Popular posts from this blog

How to get Rid of Cigarette Smoke Smell

While researching this topic, I asked a relative for some practical advice to rid my house of cigarette smoke. Their answer was immediate and to the point: QUIT SMOKING! Who isn’t tired of hearing that one? The truth is that cigarette smoke permeates into our furniture, our carpets, our walls, our windows, and just about every other nook and cranny in our homes. Us smokers are generally unaware of the smell. The same problem exists in our cars. There are large numbers of people who are allergic to cigarette smoke, or suffer some very serious breathing issues when they come into contact with it. Even the lingering smell of cigarette smoke left in a home or a car by its previous occupants is not just noticeable, but may be close to intolerable to a non-smoker. So if you’re not ready to kick the habit just yet, let’s explore some methods of controlling the cigarette smoke in our environments. Who knows, the next person to bask in your odor may be a hot date or prospective employer and if…

How does a tree neutralise your blog’s carbon footprint?

A question always asked around the net can be answered visiting

How much carbon dioxide does your blog create?

According to a study by Alexander Wissner-Gross, PhD, physicist at Harvard University and environmental activist, an average website causes about 0.02g (0,0008oz.) of carbon dioxide for each visit. Assuming an average blog gets 15,000 visits a month, it has yearly carbon dioxide emissions of 3,6kg (8lb.). This can mainly be tracked back to the immense energy usage from (mainframe) computers, servers, and their cooling systems.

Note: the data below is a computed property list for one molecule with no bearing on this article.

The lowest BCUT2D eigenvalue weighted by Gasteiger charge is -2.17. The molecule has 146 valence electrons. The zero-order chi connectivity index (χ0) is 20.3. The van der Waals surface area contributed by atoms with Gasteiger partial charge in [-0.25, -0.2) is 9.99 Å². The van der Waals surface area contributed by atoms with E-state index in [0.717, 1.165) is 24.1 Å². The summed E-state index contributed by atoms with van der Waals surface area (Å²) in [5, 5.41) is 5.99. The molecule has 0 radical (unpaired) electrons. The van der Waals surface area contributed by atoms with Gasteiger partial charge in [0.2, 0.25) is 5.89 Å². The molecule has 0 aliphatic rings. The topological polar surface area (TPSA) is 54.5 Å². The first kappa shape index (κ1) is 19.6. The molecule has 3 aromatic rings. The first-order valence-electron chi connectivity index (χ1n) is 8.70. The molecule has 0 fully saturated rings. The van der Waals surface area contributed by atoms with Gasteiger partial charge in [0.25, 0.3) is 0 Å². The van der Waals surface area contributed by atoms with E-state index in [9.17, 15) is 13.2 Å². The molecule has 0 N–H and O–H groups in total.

Does your blog have more than 15,000 visitors a month? Just e-mail us at We make sure we neutralise your blog too.

How much carbon dioxide does a tree absorb?

Unfortunately, no precise answer is possible. The carbon dioxide absorption of a tree can differ a lot. The amount of carbon dioxide that a tree can absorb depends on the type of tree, light exposure, le…


With increasing Environment Protection Authority (EPA), WorkSafe and council requirements, dust and odours can no longer be managed with a simple garden hose. In providing a solution, ANOTEC has leveraged its more than 20 years of experience across Australia and New Zealand to reduce business costs and help them find best practice equipment for the task. ANOTEC works with landfills and transfer station owners/operators to provide a custom solution to the challenges within the industry. What is it worth to a company to be issued an abatement notice over a site? That’s compared to paying a modest cost for an odour and dust management solution, allowing you to continue working uninterrupted. The technology utilises pumps to generate microscopic air droplets capable of weighing down and suppressing dust and odour. The key to effective dust suppression is creating minute water droplets in the fine micron range that are a similar size to the dust particles the site manager is hoping to…


Show more